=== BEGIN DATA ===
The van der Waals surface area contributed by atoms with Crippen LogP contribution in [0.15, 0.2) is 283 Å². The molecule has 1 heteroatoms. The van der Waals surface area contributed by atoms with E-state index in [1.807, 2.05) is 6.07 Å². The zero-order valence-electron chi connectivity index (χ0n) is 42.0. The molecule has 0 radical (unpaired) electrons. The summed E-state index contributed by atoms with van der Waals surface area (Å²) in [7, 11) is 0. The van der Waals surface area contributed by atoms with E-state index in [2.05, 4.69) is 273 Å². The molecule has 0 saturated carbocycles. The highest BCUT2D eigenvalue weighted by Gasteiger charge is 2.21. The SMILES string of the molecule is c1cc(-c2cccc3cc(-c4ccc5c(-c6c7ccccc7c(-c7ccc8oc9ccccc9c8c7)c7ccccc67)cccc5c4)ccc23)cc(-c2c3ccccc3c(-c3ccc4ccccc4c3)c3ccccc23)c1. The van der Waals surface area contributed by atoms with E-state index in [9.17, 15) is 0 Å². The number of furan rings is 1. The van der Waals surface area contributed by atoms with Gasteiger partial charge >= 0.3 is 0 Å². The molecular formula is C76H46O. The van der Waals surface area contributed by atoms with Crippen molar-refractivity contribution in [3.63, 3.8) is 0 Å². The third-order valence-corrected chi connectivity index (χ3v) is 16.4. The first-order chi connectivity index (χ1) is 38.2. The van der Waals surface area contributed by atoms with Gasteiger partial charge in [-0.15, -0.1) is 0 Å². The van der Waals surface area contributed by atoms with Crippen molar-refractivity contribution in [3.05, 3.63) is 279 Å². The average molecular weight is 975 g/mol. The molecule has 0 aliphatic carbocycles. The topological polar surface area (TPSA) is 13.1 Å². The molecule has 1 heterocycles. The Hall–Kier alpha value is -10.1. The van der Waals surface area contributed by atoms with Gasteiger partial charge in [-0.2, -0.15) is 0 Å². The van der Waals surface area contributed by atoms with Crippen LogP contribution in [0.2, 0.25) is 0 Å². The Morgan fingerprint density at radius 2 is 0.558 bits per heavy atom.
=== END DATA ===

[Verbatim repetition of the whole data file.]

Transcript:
The van der Waals surface area contributed by atoms with Crippen LogP contribution in [0.15, 0.2) is 283 Å². The molecule has 1 heteroatoms. The van der Waals surface area contributed by atoms with E-state index in [1.807, 2.05) is 6.07 Å². The zero-order valence-electron chi connectivity index (χ0n) is 42.0. The molecule has 0 radical (unpaired) electrons. The summed E-state index contributed by atoms with van der Waals surface area (Å²) in [7, 11) is 0. The van der Waals surface area contributed by atoms with E-state index in [2.05, 4.69) is 273 Å². The molecule has 0 saturated carbocycles. The highest BCUT2D eigenvalue weighted by Gasteiger charge is 2.21. The SMILES string of the molecule is c1cc(-c2cccc3cc(-c4ccc5c(-c6c7ccccc7c(-c7ccc8oc9ccccc9c8c7)c7ccccc67)cccc5c4)ccc23)cc(-c2c3ccccc3c(-c3ccc4ccccc4c3)c3ccccc23)c1. The van der Waals surface area contributed by atoms with E-state index in [9.17, 15) is 0 Å². The number of furan rings is 1. The van der Waals surface area contributed by atoms with Gasteiger partial charge >= 0.3 is 0 Å². The molecular formula is C76H46O. The van der Waals surface area contributed by atoms with Crippen molar-refractivity contribution in [3.63, 3.8) is 0 Å². The third-order valence-corrected chi connectivity index (χ3v) is 16.4. The first-order chi connectivity index (χ1) is 38.2. The van der Waals surface area contributed by atoms with Gasteiger partial charge in [-0.15, -0.1) is 0 Å². The van der Waals surface area contributed by atoms with Crippen molar-refractivity contribution in [3.05, 3.63) is 279 Å². The average molecular weight is 975 g/mol. The molecule has 0 aliphatic carbocycles. The topological polar surface area (TPSA) is 13.1 Å². The molecule has 1 heterocycles. The Hall–Kier alpha value is -10.1. The van der Waals surface area contributed by atoms with Gasteiger partial charge in [-0.2, -0.15) is 0 Å². The van der Waals surface area contributed by atoms with Crippen LogP contribution in [0.2, 0.25) is 0 Å². The Morgan fingerprint density at radius 2 is 0.558 bits per heavy atom.